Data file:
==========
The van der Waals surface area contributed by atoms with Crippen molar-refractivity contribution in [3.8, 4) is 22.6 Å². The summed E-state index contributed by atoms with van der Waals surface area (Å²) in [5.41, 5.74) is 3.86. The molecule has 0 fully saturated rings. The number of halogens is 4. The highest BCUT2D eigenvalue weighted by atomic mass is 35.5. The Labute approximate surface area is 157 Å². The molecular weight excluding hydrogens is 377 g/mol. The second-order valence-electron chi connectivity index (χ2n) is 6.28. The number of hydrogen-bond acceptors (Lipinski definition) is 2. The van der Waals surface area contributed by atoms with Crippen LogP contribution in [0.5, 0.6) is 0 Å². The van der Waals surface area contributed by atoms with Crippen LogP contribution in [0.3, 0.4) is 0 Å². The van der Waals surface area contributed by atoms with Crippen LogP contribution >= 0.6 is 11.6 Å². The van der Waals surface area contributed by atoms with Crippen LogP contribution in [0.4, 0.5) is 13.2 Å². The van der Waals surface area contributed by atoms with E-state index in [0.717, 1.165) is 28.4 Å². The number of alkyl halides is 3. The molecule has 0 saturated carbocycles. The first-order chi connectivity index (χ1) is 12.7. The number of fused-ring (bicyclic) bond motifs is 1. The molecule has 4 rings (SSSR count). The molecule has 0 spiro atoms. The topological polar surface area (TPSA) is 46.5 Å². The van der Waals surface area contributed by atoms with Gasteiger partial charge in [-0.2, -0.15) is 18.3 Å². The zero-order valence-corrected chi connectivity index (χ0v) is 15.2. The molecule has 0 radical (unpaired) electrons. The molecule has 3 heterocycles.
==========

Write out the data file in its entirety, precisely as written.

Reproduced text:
The van der Waals surface area contributed by atoms with Crippen molar-refractivity contribution in [3.8, 4) is 22.6 Å². The summed E-state index contributed by atoms with van der Waals surface area (Å²) in [5.41, 5.74) is 3.86. The molecule has 0 fully saturated rings. The number of halogens is 4. The highest BCUT2D eigenvalue weighted by atomic mass is 35.5. The Labute approximate surface area is 157 Å². The molecular weight excluding hydrogens is 377 g/mol. The second-order valence-electron chi connectivity index (χ2n) is 6.28. The number of hydrogen-bond acceptors (Lipinski definition) is 2. The van der Waals surface area contributed by atoms with Crippen LogP contribution in [0.5, 0.6) is 0 Å². The van der Waals surface area contributed by atoms with Crippen LogP contribution in [0.3, 0.4) is 0 Å². The van der Waals surface area contributed by atoms with Crippen LogP contribution >= 0.6 is 11.6 Å². The van der Waals surface area contributed by atoms with Crippen LogP contribution in [0.4, 0.5) is 13.2 Å². The van der Waals surface area contributed by atoms with E-state index in [0.717, 1.165) is 28.4 Å². The number of alkyl halides is 3. The molecule has 0 saturated carbocycles. The first-order chi connectivity index (χ1) is 12.7. The number of fused-ring (bicyclic) bond motifs is 1. The molecule has 4 rings (SSSR count). The molecule has 0 spiro atoms. The topological polar surface area (TPSA) is 46.5 Å². The van der Waals surface area contributed by atoms with Gasteiger partial charge in [-0.2, -0.15) is 18.3 Å². The zero-order valence-corrected chi connectivity index (χ0v) is 15.2. The molecule has 0 radical (unpaired) electrons. The molecule has 3 heterocycles.